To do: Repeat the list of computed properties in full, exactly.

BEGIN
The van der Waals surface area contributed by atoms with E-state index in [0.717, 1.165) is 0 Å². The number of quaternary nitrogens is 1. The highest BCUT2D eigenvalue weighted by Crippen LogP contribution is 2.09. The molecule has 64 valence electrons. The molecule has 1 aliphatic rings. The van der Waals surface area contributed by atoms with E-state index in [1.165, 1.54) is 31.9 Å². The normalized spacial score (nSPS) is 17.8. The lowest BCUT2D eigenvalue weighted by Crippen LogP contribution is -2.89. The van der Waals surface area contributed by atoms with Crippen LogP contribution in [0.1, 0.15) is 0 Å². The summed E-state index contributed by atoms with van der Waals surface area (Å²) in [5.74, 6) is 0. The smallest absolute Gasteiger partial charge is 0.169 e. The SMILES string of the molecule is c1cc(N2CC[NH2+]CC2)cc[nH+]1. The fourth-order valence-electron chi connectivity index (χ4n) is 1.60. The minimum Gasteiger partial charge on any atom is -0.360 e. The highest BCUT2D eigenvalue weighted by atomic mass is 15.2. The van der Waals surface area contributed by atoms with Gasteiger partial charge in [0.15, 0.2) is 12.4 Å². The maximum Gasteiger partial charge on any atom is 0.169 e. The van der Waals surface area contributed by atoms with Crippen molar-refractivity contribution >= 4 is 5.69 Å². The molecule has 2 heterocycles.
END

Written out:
The van der Waals surface area contributed by atoms with E-state index in [0.717, 1.165) is 0 Å². The number of quaternary nitrogens is 1. The highest BCUT2D eigenvalue weighted by Crippen LogP contribution is 2.09. The molecule has 64 valence electrons. The molecule has 1 aliphatic rings. The van der Waals surface area contributed by atoms with E-state index in [1.165, 1.54) is 31.9 Å². The normalized spacial score (nSPS) is 17.8. The lowest BCUT2D eigenvalue weighted by Crippen LogP contribution is -2.89. The van der Waals surface area contributed by atoms with Crippen LogP contribution in [0.1, 0.15) is 0 Å². The summed E-state index contributed by atoms with van der Waals surface area (Å²) in [5.74, 6) is 0. The smallest absolute Gasteiger partial charge is 0.169 e. The SMILES string of the molecule is c1cc(N2CC[NH2+]CC2)cc[nH+]1. The fourth-order valence-electron chi connectivity index (χ4n) is 1.60. The minimum Gasteiger partial charge on any atom is -0.360 e. The highest BCUT2D eigenvalue weighted by atomic mass is 15.2. The van der Waals surface area contributed by atoms with Gasteiger partial charge in [0.15, 0.2) is 12.4 Å². The maximum Gasteiger partial charge on any atom is 0.169 e. The van der Waals surface area contributed by atoms with Crippen molar-refractivity contribution >= 4 is 5.69 Å². The molecule has 2 heterocycles.